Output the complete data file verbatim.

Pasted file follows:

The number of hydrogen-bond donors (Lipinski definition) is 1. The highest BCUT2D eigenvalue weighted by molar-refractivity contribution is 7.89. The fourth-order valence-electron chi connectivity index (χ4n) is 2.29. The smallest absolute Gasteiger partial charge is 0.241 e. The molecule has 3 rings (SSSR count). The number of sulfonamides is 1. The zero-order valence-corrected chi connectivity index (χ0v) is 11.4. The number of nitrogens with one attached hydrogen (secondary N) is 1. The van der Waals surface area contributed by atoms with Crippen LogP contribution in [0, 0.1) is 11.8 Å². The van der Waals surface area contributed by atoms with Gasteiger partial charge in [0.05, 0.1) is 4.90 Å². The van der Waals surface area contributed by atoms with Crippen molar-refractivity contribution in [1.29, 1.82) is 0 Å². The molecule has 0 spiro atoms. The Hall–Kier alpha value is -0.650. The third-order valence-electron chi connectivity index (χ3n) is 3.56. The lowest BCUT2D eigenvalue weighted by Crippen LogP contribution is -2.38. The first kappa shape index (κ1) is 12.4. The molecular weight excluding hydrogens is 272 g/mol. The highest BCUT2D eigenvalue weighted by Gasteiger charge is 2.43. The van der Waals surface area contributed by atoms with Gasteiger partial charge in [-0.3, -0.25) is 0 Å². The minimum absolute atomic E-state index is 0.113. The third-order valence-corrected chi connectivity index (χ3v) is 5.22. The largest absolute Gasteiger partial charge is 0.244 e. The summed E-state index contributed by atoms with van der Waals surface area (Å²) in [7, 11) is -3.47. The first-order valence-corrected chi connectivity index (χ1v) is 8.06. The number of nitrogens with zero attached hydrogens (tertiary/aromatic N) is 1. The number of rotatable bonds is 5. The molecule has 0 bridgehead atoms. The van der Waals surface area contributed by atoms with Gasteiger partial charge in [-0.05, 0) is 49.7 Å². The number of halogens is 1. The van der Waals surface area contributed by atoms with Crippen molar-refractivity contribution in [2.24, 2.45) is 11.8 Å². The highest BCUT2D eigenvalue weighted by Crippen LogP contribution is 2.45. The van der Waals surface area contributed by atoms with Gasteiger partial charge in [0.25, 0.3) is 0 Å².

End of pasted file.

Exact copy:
The number of hydrogen-bond donors (Lipinski definition) is 1. The highest BCUT2D eigenvalue weighted by molar-refractivity contribution is 7.89. The fourth-order valence-electron chi connectivity index (χ4n) is 2.29. The smallest absolute Gasteiger partial charge is 0.241 e. The molecule has 3 rings (SSSR count). The number of sulfonamides is 1. The zero-order valence-corrected chi connectivity index (χ0v) is 11.4. The number of nitrogens with one attached hydrogen (secondary N) is 1. The van der Waals surface area contributed by atoms with Crippen LogP contribution in [0, 0.1) is 11.8 Å². The van der Waals surface area contributed by atoms with Gasteiger partial charge in [0.05, 0.1) is 4.90 Å². The van der Waals surface area contributed by atoms with Crippen molar-refractivity contribution in [1.29, 1.82) is 0 Å². The molecule has 0 spiro atoms. The Hall–Kier alpha value is -0.650. The third-order valence-electron chi connectivity index (χ3n) is 3.56. The lowest BCUT2D eigenvalue weighted by Crippen LogP contribution is -2.38. The first kappa shape index (κ1) is 12.4. The molecular weight excluding hydrogens is 272 g/mol. The highest BCUT2D eigenvalue weighted by Gasteiger charge is 2.43. The van der Waals surface area contributed by atoms with Gasteiger partial charge in [-0.3, -0.25) is 0 Å². The minimum absolute atomic E-state index is 0.113. The third-order valence-corrected chi connectivity index (χ3v) is 5.22. The largest absolute Gasteiger partial charge is 0.244 e. The summed E-state index contributed by atoms with van der Waals surface area (Å²) in [7, 11) is -3.47. The first-order valence-corrected chi connectivity index (χ1v) is 8.06. The number of nitrogens with zero attached hydrogens (tertiary/aromatic N) is 1. The number of rotatable bonds is 5. The molecule has 0 bridgehead atoms. The van der Waals surface area contributed by atoms with Gasteiger partial charge in [-0.05, 0) is 49.7 Å². The number of halogens is 1. The van der Waals surface area contributed by atoms with Crippen molar-refractivity contribution in [2.24, 2.45) is 11.8 Å². The highest BCUT2D eigenvalue weighted by Crippen LogP contribution is 2.45. The van der Waals surface area contributed by atoms with Gasteiger partial charge in [0.25, 0.3) is 0 Å².